When I called mum today she gave me the weather update - "Shirandariso paus yetha anga, boro kalok zala (it's raining cats and dogs here and its really gloomy and dark)". Well, a typical day during the monsoons in Mangalore. On such days everyone likes to dig into some kind of comfort food. While I am thoroughly missing the monsoons (really enjoyed them while I was there in July) I did manage to bring back some tangible memories with me - salted tender jackfruit that my mother in law and I had prepared together. So the last few days saw me preparing two variations of how these chunks could be cooked. The first one is where we make a 'sukka' or saute of the tender jackfruit with basic spices and loads of coconut. Dishes made the 'sukka' way are called as 'sukhe' in Konkani. This is like a very basic dish which you can put together in no time. We Mangaloreans make plenty of sukka variations with vegetables and even meat. Sonay sukhe (garbanzo beans sukka), clam sukka, chicken sukka and beef sukka are probably the most famous dishes on the menu at our place.Now another sukka preparation is added to my repertoire. We thoroughly enjoyed this dish along with some simple Mangalorean style daaliso saar and piping hot red rice. I hope you enjoy it too!
Prep time: 6-12 hours (for soaking) + 15 mins | Cook time: 10-15 mins | Serves 2-3
- 2 cups salted jackfruit, chopped
- 1 small onion finely sliced
- 1-1/2 level teaspoons bafad powder * see notes
- 1/2 cup water
- 2-3 jackfruit seeds/bikna chopped (optional)
- 2 tablespoons grated coconut
- 1 tablespoon oil
- 1/2 teaspoon mustard
- 3-4 small flakes of garlic, crushed
- 5-6 curry leaves
1. Before you cook the salted jackfruit it needs to be soaked in a lot of water for a few hours. The soaking time varies according to the age of the jackfruit in brine (salt water). I soaked the jackfruit that was in brine for 1 month for about 10-12 hours. To cut down this time change the water multiple times.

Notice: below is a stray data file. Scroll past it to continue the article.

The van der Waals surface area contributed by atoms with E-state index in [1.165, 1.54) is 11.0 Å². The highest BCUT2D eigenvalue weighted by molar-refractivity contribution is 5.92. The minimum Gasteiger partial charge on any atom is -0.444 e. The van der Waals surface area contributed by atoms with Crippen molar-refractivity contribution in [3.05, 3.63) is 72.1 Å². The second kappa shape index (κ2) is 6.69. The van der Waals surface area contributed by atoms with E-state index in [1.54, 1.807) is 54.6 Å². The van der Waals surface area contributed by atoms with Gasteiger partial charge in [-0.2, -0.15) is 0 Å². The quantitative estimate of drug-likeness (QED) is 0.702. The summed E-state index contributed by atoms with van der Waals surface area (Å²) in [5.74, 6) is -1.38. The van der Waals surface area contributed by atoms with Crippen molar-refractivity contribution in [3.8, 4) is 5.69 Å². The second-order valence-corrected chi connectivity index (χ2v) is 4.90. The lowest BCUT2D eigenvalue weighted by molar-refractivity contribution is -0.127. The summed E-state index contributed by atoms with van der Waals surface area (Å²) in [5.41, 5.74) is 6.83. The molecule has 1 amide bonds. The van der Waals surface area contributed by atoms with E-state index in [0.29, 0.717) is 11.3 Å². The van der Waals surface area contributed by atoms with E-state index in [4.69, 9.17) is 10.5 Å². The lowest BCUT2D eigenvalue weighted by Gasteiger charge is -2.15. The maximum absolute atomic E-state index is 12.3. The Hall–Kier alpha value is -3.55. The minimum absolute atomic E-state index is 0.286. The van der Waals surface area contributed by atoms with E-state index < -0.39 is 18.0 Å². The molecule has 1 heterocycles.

2. Once the jackfruit is rinsed, chop it into bite sized pieces and transfer into a pressure cooker. Add the sliced onion, bafad powder and water (1/2 cup approx). Cover the lid, place the weight (whistle) and pressure cook on a full heat till the cooker begins to hiss. This happens just before the whistle goes off. Remove from heat. We don't want to overcook the jackfruit. (* see notes)
3. Let the cooker cool down a little until the whistle comes off easily. Open and give it a stir. Add the grated coconut and mix well.
4. To prepare the tempering, heat oil in a small pan and when hot add the mustard seeds. When they stop spluttering add the crushed garlic and toss them about till they turn golden. Add the curry leaves and remove from heat.
5. Pour the tempering over the prepared jackfruit sukka. Cover the pan immediately to retain the aroma.
6. Serve hot with piping hot rice and curry of your choice.
1. Instead of bafad powder you may use any spice blend that has at least red chillies, cumin and coriander. To make your own bafad powder, see the recipe here or make it for one time use. Use a blend of red chilli powder (abt 1 tsp)+ coriander powder (3/4th tsp) + 2 pinches each of cumin powder, pepper powder & turmeric powder
2. If you are unable to stop the pressure cooker from releasing the whistle place the cooker under a tap of water for a few seconds and slowly release the whistle when it begins to loosen up.